The work of the philosopher-poet Rocío Ágreda Piérola is full of ghostly traces, smudged lines from the past turned with care into new forms through references to writers like Héctor Viel Temperley and Dante, rewritings of Biblical verses, redraftings of personal memory, and forays into history with the Spanish conquistadors. In Horses Drawn with Blue Chalk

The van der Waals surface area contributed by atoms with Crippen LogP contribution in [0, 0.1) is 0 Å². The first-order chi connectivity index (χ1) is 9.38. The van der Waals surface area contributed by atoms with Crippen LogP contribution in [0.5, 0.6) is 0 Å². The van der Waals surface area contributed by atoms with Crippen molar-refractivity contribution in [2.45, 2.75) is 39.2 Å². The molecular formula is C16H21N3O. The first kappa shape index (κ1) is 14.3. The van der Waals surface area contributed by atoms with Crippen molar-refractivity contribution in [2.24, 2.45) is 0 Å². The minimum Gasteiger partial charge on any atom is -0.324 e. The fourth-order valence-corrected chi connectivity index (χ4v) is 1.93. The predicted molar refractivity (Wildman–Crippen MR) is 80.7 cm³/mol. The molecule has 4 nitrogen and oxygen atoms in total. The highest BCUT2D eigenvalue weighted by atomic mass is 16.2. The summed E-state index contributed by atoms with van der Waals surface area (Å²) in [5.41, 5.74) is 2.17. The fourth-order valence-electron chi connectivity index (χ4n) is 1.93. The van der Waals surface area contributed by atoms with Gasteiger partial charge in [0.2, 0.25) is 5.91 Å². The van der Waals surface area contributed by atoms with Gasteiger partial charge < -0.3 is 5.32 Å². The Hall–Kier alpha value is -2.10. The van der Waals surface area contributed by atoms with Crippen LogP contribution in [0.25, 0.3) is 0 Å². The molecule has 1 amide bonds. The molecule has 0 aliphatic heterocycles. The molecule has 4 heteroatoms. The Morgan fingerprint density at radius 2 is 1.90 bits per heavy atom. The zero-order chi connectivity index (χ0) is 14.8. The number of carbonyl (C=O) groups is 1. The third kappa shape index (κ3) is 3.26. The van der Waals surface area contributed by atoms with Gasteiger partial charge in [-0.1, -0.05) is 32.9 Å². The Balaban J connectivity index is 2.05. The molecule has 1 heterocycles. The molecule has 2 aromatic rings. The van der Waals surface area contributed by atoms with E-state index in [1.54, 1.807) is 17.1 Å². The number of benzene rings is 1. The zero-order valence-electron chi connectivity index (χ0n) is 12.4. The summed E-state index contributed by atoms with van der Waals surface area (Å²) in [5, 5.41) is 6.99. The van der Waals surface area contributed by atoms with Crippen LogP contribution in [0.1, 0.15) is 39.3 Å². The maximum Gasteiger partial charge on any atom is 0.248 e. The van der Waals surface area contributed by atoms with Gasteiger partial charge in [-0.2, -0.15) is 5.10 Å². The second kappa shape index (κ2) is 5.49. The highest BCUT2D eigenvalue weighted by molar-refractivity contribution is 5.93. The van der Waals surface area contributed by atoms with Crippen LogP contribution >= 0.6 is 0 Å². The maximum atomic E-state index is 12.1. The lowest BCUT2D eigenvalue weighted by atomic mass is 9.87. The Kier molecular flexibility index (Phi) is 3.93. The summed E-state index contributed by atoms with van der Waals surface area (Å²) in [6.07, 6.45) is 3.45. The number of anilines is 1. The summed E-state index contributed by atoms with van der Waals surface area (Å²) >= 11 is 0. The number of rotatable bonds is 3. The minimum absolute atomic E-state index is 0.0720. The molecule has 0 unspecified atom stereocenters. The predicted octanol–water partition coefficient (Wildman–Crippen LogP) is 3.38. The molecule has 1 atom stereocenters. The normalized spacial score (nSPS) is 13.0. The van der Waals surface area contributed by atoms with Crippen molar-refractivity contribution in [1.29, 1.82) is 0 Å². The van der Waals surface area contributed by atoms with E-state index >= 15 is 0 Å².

, Ágreda Piérola’s sensuous language is populated by animals (hyenas, wolves, birds, cats, shoals of fish), parts of the body (the tongue, the nervous system), and the physical stuff of childhood (those horses drawn with blue chalk, erased from the wall yet forever archived in memory, to be drawn and redrawn). The questions here of how to create meaning from solitude and silence do not rely on any facile premade identities or autobiographical intimacies, but seek constantly to unsettle the known, challenging given truths to forge a meaningful communication. This is #16 in UDP's Señal series for contemporary Latin American poetry.